Thursday, November 08, 2007

I'm Brian and So's My Wife!

The Film & Faith blogathon is reminding me what a lazy slob I can be some time. I have plenty of time to plan and prepare and what do I do? Watch the Red Sox, watch the Celtics, load Syd Barrett and Sigur Rus CDs into iTunes - NOT rewatch Naked or O Brother Where Art Thou or After Life or A Touch of Zen (nothing says it has to be Christian) or Pulp Fiction or The Gospel According to Matthew or Sympathy for Mr. Vengeance, or Lady Vengeance, or any other promising subject - not work up a decent essay on the subject. Sloth! one of the Deadly Sins!

Still, it's too interesting a topic not to do something. I might work up a post out of an existing piece - in the meantime, let's expand a bit on the clip in that last post... In fact, I think Life of Brian is, not just a great film - which it is - but a darned good religious film. Presents a more appealing vision of christianity than most overt christians do - Passion of the Christ? God, no... Life of Brian takes an interesting approach to religion - it analyzes it a bit, taking it apart into its component parts. Religion, after all, is not, really a single, unified thing: it's a melange of social organizations and institutions, ideologies and belief systems, behaviors, ethical and moral values, rituals, traditions, ethnicities, identities.... Life of Brian offers a fairly savage attack on part of this - religion as social and political phenomenon, as ideology used to support social and political control. It is much more sympathetic to the ideas and behaviors inspired by faith. A big part of the point of the film is, in fact, the way admirable and sensible religious ideas get warped into excuses for forming gangs and attacking other people.

It's interesting, actually, that faith and belief don't figure all that much in the film. Some of this, of course, is due to the fact that it is more about politics than religion anyway. It's also because faith and belief are simplified in the film: collapsed into a couple main ideas. First - the good idea - that religious belief is about values - specific values - getting along, treating people well, doing unto others as you would have them do unto you. Being yourself and respecting others. Blessed are the peacemakers. The film (being a political satire) puts more energy into the second main idea about religion: the ways beliefs, ideas, etc., are transformed into ideologies, ways of controlling people. It’s done pretty directly: blessed are the cheesemakers; we are all individuals - good ideas are absorbed by society and twisted, put to use as ways to control, as tools for the exercise of power. (The Pythons aren’t quite as Foucauldian as Frank Capra, but they make a good start sometimes.) Good ideas and values are turned into dogmas and ideologies useful for forming gangs: defining who’s with us and who’s against us, who’s in, who’s out, who you can abuse and who you can’t. That’s a pretty universal Monty Python theme - the misuse of language - words, turned into tools for power. (Or resisting and undermining power, sometimes.) The ideology of religion hardens, into taboos and irrational codes, stupid vows of silence, excuses for stoning people, that get twisted and warped all around each other themselves. With pretty serious, seriously awful, consequences - those idiotic revolutionaries convincing themselves that Brian is dying for the cause - and the even more idiotic crack suicide squads...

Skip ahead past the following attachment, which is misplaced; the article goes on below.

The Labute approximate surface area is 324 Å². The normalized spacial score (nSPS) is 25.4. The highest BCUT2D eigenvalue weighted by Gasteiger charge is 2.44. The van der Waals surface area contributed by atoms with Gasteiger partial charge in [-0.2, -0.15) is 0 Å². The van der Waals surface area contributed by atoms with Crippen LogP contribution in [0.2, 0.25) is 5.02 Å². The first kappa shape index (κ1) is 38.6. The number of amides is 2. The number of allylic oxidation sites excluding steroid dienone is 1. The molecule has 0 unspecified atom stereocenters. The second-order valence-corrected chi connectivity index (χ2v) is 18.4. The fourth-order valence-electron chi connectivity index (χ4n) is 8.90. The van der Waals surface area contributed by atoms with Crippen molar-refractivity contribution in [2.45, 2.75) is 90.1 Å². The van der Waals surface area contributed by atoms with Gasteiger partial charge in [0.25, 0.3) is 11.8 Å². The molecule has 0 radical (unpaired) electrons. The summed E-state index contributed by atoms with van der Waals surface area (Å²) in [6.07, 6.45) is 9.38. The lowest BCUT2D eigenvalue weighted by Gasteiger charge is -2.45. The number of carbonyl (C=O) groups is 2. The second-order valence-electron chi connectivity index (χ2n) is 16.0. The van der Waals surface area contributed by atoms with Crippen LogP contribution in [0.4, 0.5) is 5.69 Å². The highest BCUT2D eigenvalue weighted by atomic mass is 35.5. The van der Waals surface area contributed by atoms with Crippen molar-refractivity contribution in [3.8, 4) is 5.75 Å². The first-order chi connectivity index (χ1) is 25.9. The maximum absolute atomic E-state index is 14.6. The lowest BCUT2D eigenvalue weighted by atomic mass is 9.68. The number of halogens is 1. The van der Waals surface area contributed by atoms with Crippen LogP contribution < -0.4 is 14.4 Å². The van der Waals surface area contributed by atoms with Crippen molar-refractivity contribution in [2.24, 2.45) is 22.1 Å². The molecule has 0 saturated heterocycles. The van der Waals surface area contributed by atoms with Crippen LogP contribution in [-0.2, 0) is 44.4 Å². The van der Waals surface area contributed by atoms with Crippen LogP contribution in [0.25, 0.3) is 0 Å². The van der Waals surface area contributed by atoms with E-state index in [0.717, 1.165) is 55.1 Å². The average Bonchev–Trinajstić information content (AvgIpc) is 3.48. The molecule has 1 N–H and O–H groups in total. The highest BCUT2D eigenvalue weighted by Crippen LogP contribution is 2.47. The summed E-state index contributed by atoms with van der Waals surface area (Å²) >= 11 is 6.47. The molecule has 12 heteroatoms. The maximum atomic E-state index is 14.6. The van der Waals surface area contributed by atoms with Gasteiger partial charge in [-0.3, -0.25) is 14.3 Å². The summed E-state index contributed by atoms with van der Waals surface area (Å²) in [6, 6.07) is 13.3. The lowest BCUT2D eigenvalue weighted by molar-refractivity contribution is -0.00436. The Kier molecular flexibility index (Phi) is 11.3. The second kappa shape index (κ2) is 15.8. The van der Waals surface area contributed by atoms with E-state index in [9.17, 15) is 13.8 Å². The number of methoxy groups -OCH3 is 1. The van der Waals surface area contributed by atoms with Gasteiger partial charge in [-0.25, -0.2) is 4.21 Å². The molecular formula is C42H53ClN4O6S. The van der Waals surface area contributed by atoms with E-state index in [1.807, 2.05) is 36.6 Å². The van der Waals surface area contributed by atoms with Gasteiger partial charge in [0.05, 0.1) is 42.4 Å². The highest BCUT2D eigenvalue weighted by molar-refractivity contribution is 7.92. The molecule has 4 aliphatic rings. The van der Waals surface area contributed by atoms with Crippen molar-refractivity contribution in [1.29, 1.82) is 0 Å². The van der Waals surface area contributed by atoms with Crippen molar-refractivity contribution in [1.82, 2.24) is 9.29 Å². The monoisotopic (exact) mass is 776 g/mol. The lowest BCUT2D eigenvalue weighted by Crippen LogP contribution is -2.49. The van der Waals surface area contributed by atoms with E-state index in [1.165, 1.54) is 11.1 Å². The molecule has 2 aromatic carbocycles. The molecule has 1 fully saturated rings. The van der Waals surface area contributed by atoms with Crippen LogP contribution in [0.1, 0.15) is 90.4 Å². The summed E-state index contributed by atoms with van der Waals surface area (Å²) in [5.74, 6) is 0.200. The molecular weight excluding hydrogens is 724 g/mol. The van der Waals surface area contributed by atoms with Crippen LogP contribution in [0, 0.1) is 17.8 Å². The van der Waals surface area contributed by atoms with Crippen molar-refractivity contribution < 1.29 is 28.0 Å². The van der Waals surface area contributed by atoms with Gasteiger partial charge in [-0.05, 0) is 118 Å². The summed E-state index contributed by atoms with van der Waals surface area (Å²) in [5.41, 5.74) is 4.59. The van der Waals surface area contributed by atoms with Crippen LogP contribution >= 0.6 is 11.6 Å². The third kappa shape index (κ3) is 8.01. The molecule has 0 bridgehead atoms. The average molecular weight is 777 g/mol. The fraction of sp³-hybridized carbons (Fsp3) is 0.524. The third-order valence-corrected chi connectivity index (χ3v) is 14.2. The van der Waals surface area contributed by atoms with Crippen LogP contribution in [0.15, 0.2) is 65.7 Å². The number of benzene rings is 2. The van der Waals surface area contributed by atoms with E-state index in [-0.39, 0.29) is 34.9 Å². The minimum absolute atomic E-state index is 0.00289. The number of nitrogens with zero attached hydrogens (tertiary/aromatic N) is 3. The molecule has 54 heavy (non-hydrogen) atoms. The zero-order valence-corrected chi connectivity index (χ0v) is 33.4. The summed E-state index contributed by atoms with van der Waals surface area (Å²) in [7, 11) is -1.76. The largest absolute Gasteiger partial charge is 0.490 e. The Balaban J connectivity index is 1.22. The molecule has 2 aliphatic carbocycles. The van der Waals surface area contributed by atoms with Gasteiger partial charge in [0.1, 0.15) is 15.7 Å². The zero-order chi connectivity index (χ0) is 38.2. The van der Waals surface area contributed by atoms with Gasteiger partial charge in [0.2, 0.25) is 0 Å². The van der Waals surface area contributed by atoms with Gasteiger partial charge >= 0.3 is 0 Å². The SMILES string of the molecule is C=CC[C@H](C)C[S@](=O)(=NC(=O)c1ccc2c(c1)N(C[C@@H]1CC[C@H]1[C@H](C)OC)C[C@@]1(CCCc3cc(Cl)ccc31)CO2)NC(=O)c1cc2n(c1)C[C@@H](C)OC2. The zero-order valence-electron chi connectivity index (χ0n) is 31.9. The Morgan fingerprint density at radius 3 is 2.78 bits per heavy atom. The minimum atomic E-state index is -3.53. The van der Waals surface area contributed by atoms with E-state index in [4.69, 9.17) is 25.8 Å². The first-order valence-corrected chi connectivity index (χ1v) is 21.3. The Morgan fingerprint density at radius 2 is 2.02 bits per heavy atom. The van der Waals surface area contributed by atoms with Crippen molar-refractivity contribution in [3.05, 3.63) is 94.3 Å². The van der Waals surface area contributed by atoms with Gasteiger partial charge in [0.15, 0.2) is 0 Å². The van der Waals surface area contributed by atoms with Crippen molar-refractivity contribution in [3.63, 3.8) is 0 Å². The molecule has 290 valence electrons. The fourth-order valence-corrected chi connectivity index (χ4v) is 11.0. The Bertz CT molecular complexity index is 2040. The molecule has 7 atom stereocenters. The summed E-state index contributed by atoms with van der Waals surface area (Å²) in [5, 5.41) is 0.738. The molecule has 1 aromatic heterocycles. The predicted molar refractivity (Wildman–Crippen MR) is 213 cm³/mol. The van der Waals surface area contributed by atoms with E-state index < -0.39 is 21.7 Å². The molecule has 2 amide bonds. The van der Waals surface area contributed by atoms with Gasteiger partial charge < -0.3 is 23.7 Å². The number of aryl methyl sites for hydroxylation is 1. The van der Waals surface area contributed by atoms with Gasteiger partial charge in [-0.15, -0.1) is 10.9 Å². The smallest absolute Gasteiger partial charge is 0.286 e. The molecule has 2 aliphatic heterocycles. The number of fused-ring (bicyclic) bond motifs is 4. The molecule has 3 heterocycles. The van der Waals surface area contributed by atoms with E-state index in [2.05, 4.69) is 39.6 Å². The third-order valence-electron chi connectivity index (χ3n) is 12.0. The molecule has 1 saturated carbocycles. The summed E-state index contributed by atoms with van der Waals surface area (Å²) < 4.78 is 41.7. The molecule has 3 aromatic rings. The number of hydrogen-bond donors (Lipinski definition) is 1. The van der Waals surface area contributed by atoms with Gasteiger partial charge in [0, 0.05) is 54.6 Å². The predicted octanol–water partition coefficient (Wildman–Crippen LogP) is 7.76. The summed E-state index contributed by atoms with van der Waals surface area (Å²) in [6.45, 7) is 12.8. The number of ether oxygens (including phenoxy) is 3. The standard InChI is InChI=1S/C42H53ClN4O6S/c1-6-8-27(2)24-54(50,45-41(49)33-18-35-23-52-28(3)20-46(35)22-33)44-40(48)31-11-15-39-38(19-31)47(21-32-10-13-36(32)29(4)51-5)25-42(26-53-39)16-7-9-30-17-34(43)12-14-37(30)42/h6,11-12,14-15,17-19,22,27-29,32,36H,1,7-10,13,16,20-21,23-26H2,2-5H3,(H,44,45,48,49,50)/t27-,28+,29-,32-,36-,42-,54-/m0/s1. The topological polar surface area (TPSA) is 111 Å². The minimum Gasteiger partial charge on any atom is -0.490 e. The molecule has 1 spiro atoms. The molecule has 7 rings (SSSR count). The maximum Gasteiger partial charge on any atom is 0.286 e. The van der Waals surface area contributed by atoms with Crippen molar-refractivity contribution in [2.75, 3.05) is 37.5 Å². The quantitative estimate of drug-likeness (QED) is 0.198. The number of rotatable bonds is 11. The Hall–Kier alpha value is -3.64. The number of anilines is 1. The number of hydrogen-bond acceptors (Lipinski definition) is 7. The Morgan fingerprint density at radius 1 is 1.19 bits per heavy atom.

All of it a perversion of the perfectly sensible things Jesus and Brian say in the film; probably an inevitable perversion, since we are social and political animals and do those things naturally. Though what makes what they say sensible is their insistence on the worth of the individual against the group, or within the group. A kind of calling out from the group - to not forget that social and political organizations are conveniences, ways of living in the world. There’s a sense in which something like the Sermon on the Mount is a call to flexibility of mind - don’t judge lest you be judged; take everyone as they come; see the world as the other fellow sees it. Don’t get tied down to any one group or set of ideas, even if you are part of one group: social organizations are fluid and changeable. We should be fluid and changeable. At least that seems to be something like the conclusion the Pythons draw about it - their work constantly condemns people who treat their particular class or profession or any given role as an Absolute Value. Hell - the boys themselves embody the idea, playing all the roles, working, most of the time, in sketch comedy style, rather than establishing one persona, one universe, to live in, to act in.

Anyway - here's another clip, the sermon on the mount falling on deaf ears....

1 comment:

Squish said...

Kurosaw-a-Thon! 15th to 22nd! Squish's Place! (